The preserving of fruits has long been an interest of the British cook. There is nothing quite so satisfying as seeing rows of brightly coloured jars in a store cupboard just waiting to bring a little delayed summer into the greyer months.
The term jam refers to a product made with whole fruit, cut into pieces or crushed. The fruit is heated with water and sugar to activate the pectin in the fruit. The mixture is then put into airtight vessels, principally glass but not exclusively. Jam can contain both fruit juice and fruit pieces, usually of just one fruit rather than a combination of several. Berries are the most frequently used, though larger fruits such as apricots, peaches, or plums can be cut into pieces and crushed for jam. A good jam should have a soft even consistency, a bright colour, a good fruit flavour and a partially jellied texture that is easy to spread.
The term curd refers to a product that is both a dessert topping and a spread. Most commonly it is made with lemon, though lime, orange or raspberry can be substituted. The basic ingredients are beaten egg yolks, sugar, fruit juice and zest which are gently cooked together until thick. The curd is then allowed to cool, forming a soft, smooth, intensely flavoured spread. Some recipes can include butter to improve the consistency.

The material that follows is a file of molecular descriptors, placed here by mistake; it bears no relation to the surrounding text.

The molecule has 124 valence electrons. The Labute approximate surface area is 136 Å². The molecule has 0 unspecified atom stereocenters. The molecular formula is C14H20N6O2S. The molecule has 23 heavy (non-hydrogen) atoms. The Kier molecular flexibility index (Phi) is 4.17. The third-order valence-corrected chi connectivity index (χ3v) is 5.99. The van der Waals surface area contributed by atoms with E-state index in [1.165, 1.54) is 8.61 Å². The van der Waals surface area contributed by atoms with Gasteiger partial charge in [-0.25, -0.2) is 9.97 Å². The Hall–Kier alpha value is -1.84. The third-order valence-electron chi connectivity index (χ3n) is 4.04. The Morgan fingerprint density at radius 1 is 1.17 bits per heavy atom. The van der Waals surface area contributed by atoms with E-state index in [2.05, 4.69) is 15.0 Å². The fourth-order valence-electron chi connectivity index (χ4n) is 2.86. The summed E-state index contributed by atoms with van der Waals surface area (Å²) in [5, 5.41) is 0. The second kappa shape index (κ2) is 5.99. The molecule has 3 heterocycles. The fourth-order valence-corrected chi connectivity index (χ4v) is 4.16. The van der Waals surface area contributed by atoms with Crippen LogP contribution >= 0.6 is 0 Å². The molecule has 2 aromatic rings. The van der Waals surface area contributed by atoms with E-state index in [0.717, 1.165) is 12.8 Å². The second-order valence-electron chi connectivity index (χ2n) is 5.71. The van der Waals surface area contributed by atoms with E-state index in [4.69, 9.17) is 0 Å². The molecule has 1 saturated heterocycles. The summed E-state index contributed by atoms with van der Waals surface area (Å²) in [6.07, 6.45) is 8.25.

Marmalade is a preserve with a bitter tang that is made from fruit, sugar, water and possibly a gelling agent. Marmalade most often refers to a preserve made from citrus fruits, most commonly oranges, though lime, lemon or grapefruit are also worthy of mention. An onion marmalade is sometimes produced as an accompaniment to savoury dishes. If the recipe includes sliced or chopped fruit peel, it should first be simmered in fruit juice and water until soft. The favoured citrus fruit for marmalade production in the UK is the Seville orange, so called because it was originally imported from Seville in Spain. Seville Oranges are higher in pectin than their sweeter counterparts which improves the set. American-style marmalades tend to be sweeter and not so bitter as the British preference.